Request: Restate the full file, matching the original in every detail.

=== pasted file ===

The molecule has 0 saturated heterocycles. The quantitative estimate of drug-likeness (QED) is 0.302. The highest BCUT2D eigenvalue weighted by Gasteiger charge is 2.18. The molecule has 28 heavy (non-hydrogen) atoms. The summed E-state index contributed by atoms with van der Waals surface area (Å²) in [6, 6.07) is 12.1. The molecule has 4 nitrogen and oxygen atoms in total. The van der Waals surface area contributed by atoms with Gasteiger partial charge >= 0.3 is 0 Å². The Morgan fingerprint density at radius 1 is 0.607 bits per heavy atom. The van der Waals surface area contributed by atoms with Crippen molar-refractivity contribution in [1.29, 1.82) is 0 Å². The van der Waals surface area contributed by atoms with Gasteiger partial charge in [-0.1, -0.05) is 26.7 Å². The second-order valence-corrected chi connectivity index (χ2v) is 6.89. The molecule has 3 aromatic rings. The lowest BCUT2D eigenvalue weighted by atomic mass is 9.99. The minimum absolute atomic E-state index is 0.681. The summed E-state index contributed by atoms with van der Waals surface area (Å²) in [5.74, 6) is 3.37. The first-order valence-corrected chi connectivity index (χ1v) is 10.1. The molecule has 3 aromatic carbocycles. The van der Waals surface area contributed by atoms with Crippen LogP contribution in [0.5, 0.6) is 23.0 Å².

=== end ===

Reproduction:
The molecule has 0 saturated heterocycles. The quantitative estimate of drug-likeness (QED) is 0.302. The highest BCUT2D eigenvalue weighted by Gasteiger charge is 2.18. The molecule has 28 heavy (non-hydrogen) atoms. The summed E-state index contributed by atoms with van der Waals surface area (Å²) in [6, 6.07) is 12.1. The molecule has 4 nitrogen and oxygen atoms in total. The van der Waals surface area contributed by atoms with Gasteiger partial charge >= 0.3 is 0 Å². The Morgan fingerprint density at radius 1 is 0.607 bits per heavy atom. The van der Waals surface area contributed by atoms with Crippen molar-refractivity contribution in [1.29, 1.82) is 0 Å². The van der Waals surface area contributed by atoms with Gasteiger partial charge in [-0.1, -0.05) is 26.7 Å². The second-order valence-corrected chi connectivity index (χ2v) is 6.89. The molecule has 3 aromatic rings. The lowest BCUT2D eigenvalue weighted by atomic mass is 9.99. The minimum absolute atomic E-state index is 0.681. The summed E-state index contributed by atoms with van der Waals surface area (Å²) in [5.74, 6) is 3.37. The first-order valence-corrected chi connectivity index (χ1v) is 10.1. The molecule has 3 aromatic carbocycles. The van der Waals surface area contributed by atoms with Crippen LogP contribution in [0.5, 0.6) is 23.0 Å².